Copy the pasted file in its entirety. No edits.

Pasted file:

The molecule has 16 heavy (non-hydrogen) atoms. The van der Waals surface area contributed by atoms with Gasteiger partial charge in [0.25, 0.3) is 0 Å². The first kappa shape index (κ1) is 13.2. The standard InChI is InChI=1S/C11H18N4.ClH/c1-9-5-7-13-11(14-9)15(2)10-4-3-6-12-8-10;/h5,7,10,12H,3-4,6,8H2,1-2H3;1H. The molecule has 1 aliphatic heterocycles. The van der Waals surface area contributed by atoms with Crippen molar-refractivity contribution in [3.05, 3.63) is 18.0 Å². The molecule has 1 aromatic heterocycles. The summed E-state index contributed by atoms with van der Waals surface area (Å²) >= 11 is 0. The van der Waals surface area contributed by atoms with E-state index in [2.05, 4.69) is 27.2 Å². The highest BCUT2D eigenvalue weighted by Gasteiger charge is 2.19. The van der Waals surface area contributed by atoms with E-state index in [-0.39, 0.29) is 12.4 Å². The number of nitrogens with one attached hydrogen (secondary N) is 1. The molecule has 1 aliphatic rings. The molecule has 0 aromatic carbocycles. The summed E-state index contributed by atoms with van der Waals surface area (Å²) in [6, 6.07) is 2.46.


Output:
The molecule has 16 heavy (non-hydrogen) atoms. The van der Waals surface area contributed by atoms with Gasteiger partial charge in [0.25, 0.3) is 0 Å². The first kappa shape index (κ1) is 13.2. The standard InChI is InChI=1S/C11H18N4.ClH/c1-9-5-7-13-11(14-9)15(2)10-4-3-6-12-8-10;/h5,7,10,12H,3-4,6,8H2,1-2H3;1H. The molecule has 1 aliphatic heterocycles. The van der Waals surface area contributed by atoms with Crippen molar-refractivity contribution in [3.05, 3.63) is 18.0 Å². The molecule has 1 aromatic heterocycles. The summed E-state index contributed by atoms with van der Waals surface area (Å²) >= 11 is 0. The van der Waals surface area contributed by atoms with E-state index in [2.05, 4.69) is 27.2 Å². The highest BCUT2D eigenvalue weighted by Gasteiger charge is 2.19. The van der Waals surface area contributed by atoms with E-state index in [-0.39, 0.29) is 12.4 Å². The number of nitrogens with one attached hydrogen (secondary N) is 1. The molecule has 1 aliphatic rings. The molecule has 0 aromatic carbocycles. The summed E-state index contributed by atoms with van der Waals surface area (Å²) in [6, 6.07) is 2.46.